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    January 19, 2014

    Posted at 0001 GMT 20 January 2014

    The continued operation of the US detention camp at Guantánamo Bay, Cuba, is a prime example of the USA’s double standard on human rights, Amnesty International said today, almost five years after President Barack Obama signed an executive order to close the facility.

    "On 22 January 2009, ordering the closure of Guantánamo within a year was among President Obama’s first official decisions after he came to office,” said Erika Guevara Rosas, Director of Amnesty International's Americas Program.

    “Five years later, this promise of change has become a human rights failure that threatens to haunt President Obama’s legacy, just as it has his predecessor’s."

    Twelve years after the first detainees were brought to Guantánamo, strapped down in planes like cargo, more than 150 men are still held there. Most of them are held without charge or trial.

    January 09, 2014

    Four years after the devastating earthquake which killed around 200,000 people and left some 2.3 million homeless, very little has been done to ensure the respect, protection and fulfilment of the right to adequate housing in Haiti, Amnesty International said today.

    More than 170,000 people are estimated to still be living in more than 300 displacement camps, in the majority of cases in appalling conditions with no access to essential basic services such as clean water, toilets and waste disposal. While the dire sanitation conditions leave them exposed to the risk of cholera and other diseases, the lack of solid shelters makes them vulnerable to flooding and other adverse weather conditions especially during the hurricane season.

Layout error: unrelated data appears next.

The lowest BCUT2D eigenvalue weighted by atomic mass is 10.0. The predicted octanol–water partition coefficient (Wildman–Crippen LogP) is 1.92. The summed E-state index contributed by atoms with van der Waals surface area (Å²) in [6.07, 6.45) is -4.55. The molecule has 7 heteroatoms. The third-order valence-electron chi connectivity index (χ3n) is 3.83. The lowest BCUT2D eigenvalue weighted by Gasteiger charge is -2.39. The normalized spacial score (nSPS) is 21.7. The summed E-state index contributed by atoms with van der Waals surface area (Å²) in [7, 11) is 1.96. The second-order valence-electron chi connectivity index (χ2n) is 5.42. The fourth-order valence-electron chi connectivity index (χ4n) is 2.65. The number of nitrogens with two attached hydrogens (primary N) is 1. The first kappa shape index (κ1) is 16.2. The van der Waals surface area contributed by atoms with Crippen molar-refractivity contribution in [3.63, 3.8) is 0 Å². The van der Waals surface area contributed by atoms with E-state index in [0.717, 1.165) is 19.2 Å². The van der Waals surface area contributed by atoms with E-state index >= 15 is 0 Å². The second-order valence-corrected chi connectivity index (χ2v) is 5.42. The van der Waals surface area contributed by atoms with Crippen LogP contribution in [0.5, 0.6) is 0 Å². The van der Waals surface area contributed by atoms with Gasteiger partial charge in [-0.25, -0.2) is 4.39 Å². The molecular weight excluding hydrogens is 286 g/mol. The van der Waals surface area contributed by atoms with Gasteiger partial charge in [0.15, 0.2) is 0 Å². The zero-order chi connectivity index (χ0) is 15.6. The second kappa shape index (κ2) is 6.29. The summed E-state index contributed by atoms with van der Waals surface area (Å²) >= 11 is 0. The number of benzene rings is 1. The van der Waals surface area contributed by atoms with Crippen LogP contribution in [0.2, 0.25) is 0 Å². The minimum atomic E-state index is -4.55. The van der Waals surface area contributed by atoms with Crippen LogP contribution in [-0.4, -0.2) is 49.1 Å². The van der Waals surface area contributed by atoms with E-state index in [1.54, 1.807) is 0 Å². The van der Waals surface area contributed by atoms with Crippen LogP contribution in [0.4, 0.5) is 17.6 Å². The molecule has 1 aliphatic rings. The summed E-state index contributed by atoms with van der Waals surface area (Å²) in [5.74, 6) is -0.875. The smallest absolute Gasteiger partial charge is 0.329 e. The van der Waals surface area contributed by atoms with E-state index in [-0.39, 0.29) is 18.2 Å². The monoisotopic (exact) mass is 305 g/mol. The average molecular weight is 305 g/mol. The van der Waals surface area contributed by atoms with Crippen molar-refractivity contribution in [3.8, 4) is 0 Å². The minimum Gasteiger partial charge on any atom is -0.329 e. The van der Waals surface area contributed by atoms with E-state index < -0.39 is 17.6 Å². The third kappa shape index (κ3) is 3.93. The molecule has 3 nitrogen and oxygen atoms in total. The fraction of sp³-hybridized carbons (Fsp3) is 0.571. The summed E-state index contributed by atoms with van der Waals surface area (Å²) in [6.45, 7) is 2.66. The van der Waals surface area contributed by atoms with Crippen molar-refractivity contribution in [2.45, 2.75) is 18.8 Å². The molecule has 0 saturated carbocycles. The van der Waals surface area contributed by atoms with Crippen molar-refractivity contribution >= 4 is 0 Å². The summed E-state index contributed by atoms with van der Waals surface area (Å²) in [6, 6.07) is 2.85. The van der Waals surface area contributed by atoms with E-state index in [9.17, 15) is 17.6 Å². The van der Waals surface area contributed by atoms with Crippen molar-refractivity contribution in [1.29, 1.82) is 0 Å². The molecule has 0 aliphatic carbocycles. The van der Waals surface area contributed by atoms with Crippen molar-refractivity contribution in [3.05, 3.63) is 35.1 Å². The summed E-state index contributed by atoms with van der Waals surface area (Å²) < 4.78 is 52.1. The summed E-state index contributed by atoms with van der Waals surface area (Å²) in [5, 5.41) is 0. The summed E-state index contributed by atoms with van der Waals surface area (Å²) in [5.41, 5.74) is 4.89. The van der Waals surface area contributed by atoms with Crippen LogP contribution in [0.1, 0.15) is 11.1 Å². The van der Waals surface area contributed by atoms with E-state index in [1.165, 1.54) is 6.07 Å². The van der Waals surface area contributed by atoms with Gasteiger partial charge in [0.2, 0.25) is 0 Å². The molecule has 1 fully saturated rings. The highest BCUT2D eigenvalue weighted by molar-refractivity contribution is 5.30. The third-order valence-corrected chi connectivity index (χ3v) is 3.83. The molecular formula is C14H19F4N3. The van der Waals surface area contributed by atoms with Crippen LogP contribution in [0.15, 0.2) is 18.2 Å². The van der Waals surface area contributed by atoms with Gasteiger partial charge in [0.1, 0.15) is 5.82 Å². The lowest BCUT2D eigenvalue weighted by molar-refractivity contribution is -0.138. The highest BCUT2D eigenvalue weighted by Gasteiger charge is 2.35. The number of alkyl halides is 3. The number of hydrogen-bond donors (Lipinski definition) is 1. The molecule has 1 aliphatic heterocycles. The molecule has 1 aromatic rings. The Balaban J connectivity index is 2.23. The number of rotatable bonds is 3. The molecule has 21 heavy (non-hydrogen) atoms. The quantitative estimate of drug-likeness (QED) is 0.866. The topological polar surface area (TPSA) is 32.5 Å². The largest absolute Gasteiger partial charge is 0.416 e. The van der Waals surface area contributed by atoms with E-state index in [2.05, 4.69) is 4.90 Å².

Although official numbers of internally-displaced persons (IDPs) have significantly gone down from the initial estimated 1.5 million in July 2010, most people who have been relocated from camps have not benefitted from durable housing solutions which ensures their right to adequate housing.

    January 09, 2014

    The French government must no allow the extradition of Kazakhstani banker and opposition figure Mukhtar Ablyazov, Amnesty International said today, shortly after a French court ruled that he should be sent to Russia or Ukraine to face fraud charges.

    “Today's decision by the French court flies in the face of the realities on the ground. Russian and Ukrainian security services collaborate routinely with the security apparatus in Kazakhstan,” said Julia Hall, Amnesty International’s expert on counter-terrorism and human rights.

    “Not only do we have fears that Ablyazov would not get a fair trial in Russia or Ukraine, there is the real danger that he will eventually end up in Kazakhstan, where he will be at risk of torture and other ill-treatment. The French authorities must not send Ablyazov to any country where he will face serious human rights violations or be forced back to Kazakhstan."

    December 18, 2013

    Posted at 0001 GMT 19 December 2013

    Torture, flogging, and summary killings are rife in secret prisons run by the Islamic State in Iraq and al-Sham (ISIS), an armed group that controls large areas of northern Syria, said Amnesty International in a briefing published today.